Scott Oldham, Editor in Chief
May 11, 2010
While many of my colleagues have extolled the virtues of our Honda Accord Crosstour, I won't be doing the same. I actually like driving the thing -- good steering, comfortable ride, agreeable control layout. But then, I like driving an Accord too.
My beef lies with everything behind the driver seat. With that funky hatchback design, you only get a measly 51 cubic feet of maximum cargo space. Compare that to the 71 cubes of a Subaru Outback or 70 cubes of a Toyota Venza. A RAV4 and CR-V are even bigger, and heck the old Mazda 6 5-door hatchback (which was awesome) had 59 cubes. Other than the Venza, all of these models have excellent rearward visibility. I can't see a damn thing out of the Crosstour when reversing into a parking spot because the C-D pillar is enormous.
I must ask then: what's the point? It has substantially less cargo space than wagons and crossovers, its back seat is no bigger than a regular Accord's, its fuel economy is no better than competitors, there's no available four-cylinder engine and to top it all off, it's pricey. Our Crosstour costs $37,563 whereas a similarly equipped Subaru Outback would be $34,685. A fully loaded, V6-powered Equinox is $35,155.
People don't like wagons or hatchbacks (presumably) for aesthetic reasons, so perhaps something with striking design can overcome practicality and value shortfalls. The thing is, the Crosstour doesn't do that. My fiancee rarely comments on the cars I drive home, but last night she felt compelled to point at the Crosstour and say "I don't like that. Looks like something sat on an SUV."
And with that I rest my case.
James Riswick, Automotive Editor @ 5,400 miles
May 03, 2010
Obviously, vehicles like the Accord Crosstour don't succeed because they're especially sexy or especially engaging or especially easy on the eyes. They succeed because because they're easy to live with.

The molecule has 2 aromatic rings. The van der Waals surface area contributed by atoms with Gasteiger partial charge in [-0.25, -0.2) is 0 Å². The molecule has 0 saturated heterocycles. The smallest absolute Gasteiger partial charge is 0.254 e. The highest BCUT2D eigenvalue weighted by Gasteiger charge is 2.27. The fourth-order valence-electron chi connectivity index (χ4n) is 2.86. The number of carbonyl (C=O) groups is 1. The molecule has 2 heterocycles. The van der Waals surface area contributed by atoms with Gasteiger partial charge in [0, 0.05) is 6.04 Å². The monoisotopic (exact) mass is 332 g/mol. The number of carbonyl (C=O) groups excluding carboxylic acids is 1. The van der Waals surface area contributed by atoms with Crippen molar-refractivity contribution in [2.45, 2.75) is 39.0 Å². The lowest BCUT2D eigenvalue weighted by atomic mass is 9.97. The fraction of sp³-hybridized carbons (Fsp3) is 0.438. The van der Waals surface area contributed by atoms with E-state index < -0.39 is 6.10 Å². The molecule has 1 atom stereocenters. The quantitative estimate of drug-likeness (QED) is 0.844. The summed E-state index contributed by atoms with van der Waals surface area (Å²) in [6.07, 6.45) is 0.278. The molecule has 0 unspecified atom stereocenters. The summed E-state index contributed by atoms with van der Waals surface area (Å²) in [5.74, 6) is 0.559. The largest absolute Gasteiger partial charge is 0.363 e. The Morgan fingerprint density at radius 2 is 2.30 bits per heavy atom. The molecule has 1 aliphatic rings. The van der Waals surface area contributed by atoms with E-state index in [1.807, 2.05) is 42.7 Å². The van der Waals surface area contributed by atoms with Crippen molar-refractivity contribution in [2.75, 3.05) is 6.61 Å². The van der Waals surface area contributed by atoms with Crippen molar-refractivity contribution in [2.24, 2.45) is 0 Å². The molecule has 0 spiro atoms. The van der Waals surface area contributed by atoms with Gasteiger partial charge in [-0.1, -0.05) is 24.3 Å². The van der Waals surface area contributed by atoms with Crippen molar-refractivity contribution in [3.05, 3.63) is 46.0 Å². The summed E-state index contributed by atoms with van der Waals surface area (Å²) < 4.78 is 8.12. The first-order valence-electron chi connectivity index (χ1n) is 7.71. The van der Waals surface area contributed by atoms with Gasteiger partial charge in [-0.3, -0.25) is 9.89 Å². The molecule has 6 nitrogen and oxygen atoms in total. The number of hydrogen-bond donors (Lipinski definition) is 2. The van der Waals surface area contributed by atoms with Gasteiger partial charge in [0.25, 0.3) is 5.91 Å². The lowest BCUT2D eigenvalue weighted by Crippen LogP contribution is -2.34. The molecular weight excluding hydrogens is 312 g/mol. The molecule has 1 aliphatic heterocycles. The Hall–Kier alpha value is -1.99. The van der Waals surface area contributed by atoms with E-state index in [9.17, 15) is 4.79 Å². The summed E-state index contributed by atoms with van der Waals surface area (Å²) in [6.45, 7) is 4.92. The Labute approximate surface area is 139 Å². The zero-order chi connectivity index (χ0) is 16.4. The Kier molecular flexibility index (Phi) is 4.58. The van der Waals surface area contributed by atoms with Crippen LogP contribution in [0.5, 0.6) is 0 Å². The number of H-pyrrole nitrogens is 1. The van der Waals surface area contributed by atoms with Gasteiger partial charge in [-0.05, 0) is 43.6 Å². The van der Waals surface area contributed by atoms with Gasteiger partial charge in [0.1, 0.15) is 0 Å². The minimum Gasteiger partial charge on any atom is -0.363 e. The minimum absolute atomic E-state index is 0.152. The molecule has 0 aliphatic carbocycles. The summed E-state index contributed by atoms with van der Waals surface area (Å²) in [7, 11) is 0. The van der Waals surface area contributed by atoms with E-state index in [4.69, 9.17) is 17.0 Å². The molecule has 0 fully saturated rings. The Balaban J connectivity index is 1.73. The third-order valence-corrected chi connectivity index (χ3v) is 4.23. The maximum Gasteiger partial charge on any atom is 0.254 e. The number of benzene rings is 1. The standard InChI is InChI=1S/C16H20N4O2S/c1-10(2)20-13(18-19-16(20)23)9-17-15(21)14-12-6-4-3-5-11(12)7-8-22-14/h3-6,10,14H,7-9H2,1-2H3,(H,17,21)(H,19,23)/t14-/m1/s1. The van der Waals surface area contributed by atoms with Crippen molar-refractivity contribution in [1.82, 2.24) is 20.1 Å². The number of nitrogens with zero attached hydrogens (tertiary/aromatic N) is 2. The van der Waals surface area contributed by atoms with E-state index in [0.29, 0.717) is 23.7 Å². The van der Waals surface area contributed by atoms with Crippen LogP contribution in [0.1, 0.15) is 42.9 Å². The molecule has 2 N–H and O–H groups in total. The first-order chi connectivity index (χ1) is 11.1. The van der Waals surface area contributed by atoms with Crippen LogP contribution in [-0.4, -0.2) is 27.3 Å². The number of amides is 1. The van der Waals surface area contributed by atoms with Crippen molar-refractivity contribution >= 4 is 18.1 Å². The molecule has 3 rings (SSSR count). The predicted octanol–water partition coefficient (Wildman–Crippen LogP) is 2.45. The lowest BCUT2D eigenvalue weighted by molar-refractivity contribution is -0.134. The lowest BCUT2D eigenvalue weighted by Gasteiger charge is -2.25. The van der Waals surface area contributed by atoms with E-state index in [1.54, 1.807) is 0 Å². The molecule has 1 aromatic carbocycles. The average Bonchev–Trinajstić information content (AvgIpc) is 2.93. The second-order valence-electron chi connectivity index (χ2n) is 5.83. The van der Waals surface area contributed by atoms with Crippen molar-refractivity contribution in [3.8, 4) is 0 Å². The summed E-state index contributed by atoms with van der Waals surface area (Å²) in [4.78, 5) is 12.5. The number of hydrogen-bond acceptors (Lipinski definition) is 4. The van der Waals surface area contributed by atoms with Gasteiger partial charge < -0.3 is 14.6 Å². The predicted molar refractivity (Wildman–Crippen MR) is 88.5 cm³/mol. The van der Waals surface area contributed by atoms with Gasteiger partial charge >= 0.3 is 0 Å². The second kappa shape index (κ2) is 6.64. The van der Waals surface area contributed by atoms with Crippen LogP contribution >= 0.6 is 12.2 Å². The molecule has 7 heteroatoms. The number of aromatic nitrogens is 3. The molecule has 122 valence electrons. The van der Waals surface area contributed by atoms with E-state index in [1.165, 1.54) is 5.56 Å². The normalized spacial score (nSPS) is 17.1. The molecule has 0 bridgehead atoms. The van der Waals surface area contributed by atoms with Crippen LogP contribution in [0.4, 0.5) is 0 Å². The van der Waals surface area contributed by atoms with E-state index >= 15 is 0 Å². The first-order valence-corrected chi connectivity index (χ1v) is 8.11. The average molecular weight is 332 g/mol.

In that respect, our Crosstour gets the job done and then some. This weekend, the crossover was like the sort of old friend with whom you can easily have long, comfortable silences. Its suspension was accommodating, soaking up bumps without fuss or complaint -- all while managing to deliver decent road feel. Its amiable front seat offered good support as I ran errands around town. And of course, a couple bags of groceries weren't a problem for its decent-sized cargo area.
My time with the Crosstour wasn't thrilling, but it was pleasant. I got the sense that the crossover could handle whatever suburban challenge I happened to toss its way.
Warren Clarke, Automotive Content Editor @ 5,103 miles
April 30, 2010
OK, I'm in the "hated it" camp with regard to our 2010 Honda Accord Crosstour's looks. But compound that with the fact that the pinched-off rear end makes it difficult to see off rear starboard when trying to switch lanes, and I TOTALLY hate it. As editor Phil Reed had noted in a previous post, looking "over your right shoulder gives you no information."
It makes me extra insecure about switching lanes, especially with distracted L.A. drivers abound. They might not see my turn signal and my bright white vehicle moving into the next lane. Someone has to be watching for these things. So I take extra time to check my mirrors, take several long looks over my right shoulder in the vicinity of that huge blind spot to make sure it's all clear, and then switch lanes. Pfew!
By the way, you may have noticed that the rear head rest is missing. At first I thought one of the editors thought it was too distracting but then realized they may have just taken it out so they could fold down that seat.
Caroline Pardilla, Deputy Managing Editor @ 5,066 miles
April 22, 2010
When I was driving the Crosstour last night, every time I eased up a little on the throttle, the Eco light came on. And it made me think about how Honda has changed. They used to be racy, sporty, feisty, scrappy. They used to be involved in motorsports. Now, they are more concerned with fuel economy. I know it's important to take care of the environment. But sometimes, you have to take care of your soul.
My personal car is a ten-year-old Integra. I still enjoy driving it. In my opinion, it has the greatest suspension ever made. In southern California, you still see old Civics, Preludes, Integras all over the place. People love them. They can't give them up. You can't buy anything like them from Honda anymore. OK, there is the Civic Si but even that is not the same.
What is this Crosstour thing? It's like it was put together by committee. Sport it up, Honda. Make it desirable.
Happy Earth Day.
Donna DeRosa, Managing Editor @ 4,701 miles
April 19, 2010
I like cargo floor mats. And here's a perfect example of why. When I was done carrying these muddy wheels around I simply wiped the dust off the floor mat. And threw away the drool-stained pillow.
Josh Jacquot, Senior road test editor
April 14, 2010